Alberta could be on track to break — or at least tie — a rather alarming record, with an average of two people in the province dying each day from opioids.
In the first six months of 2018, 355 people died from apparent accidental opioid overdoses, according to Alberta Health.
Last year, 687 people died from opioid overdoses, an all-time high for the province.
However, the number of overdoses in the first and second quarters of 2018 dropped slightly from the previous year.
Public health and addictions specialist Dr. Hakique Verani said the province is still struggling to deal with the crisis.
“The pace at which we address the opioid crisis needs to be proportional to the magnitude of the crisis,” he said.
Safe consumption sites help, according to Verani, but the province needs more, as well as more evidence-based treatments like therapies which suppress withdrawal symptoms.
He also thinks Canada’s drug laws need to change.
“A drug policy that looks more like Portugal’s and other European countries where people are not prosecuted for possessing substances, but if they are found to have a substance abuse problem they are provided help — so looking at this through a public health lens instead of a criminal lens,” he said.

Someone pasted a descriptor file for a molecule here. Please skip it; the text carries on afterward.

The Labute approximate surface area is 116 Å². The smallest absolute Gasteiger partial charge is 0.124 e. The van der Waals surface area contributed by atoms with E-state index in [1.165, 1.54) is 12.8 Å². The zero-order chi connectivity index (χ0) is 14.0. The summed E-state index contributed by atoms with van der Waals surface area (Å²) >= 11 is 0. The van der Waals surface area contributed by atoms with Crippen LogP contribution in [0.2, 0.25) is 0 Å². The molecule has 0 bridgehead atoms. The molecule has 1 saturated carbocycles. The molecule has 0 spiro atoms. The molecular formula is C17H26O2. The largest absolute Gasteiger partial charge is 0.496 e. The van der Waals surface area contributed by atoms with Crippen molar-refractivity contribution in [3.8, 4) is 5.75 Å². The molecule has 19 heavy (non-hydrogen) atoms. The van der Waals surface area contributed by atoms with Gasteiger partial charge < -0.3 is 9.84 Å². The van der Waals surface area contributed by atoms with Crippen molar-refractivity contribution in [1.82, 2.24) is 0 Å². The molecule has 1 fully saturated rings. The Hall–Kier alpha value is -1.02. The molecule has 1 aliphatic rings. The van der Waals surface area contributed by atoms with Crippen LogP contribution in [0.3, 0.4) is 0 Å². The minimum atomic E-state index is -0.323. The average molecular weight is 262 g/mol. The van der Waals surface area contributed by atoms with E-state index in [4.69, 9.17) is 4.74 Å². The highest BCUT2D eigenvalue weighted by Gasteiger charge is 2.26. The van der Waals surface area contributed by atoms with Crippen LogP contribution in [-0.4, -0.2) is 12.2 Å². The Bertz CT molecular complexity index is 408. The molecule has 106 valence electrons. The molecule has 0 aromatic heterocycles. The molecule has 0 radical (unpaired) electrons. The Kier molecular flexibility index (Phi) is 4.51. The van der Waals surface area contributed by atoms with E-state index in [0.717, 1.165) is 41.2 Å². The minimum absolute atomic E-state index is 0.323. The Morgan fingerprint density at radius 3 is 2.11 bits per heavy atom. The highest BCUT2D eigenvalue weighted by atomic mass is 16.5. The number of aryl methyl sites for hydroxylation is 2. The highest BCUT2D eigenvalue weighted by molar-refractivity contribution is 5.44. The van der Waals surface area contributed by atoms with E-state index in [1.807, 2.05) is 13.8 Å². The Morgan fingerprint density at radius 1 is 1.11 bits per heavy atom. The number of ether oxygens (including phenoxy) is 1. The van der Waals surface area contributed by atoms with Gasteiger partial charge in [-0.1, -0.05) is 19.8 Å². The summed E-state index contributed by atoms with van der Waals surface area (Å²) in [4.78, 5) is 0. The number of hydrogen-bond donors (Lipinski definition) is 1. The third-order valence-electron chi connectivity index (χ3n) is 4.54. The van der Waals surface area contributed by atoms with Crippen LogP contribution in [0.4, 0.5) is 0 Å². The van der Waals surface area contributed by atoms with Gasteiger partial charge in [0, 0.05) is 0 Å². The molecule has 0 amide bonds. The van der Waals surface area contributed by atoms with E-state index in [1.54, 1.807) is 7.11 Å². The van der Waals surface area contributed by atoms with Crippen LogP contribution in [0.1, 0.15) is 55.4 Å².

Alberta Health said among all drug and alcohol poisoning death, opioids were directly involved in 78 per cent, and the majority of deaths — 86 per cent — occurred in cities.
At a rally in downtown Calgary for Opioid Awareness Day on Friday, Kelly Blaine described how her life has been impacted by the opioid crisis. She lost one of her identical twin sons.
Jamie and Jordan shared the same friends and interests, but the one difference between them was that only Jamie struggled with addiction, Blaine said. He was only 25 when he died of fentanyl poisoning in May.
“Due to a broken scaphoid as a child, he also had to endure four bone grafts, for which he was given IV fentanyl,” she said.
“Jamie’s death was not caused by a lack of willpower, morals, values or willingness, and it was preventable.”
Blaine and others at the event called for an end to stigma and shame around addiction.
With files from Elissa Carpenter
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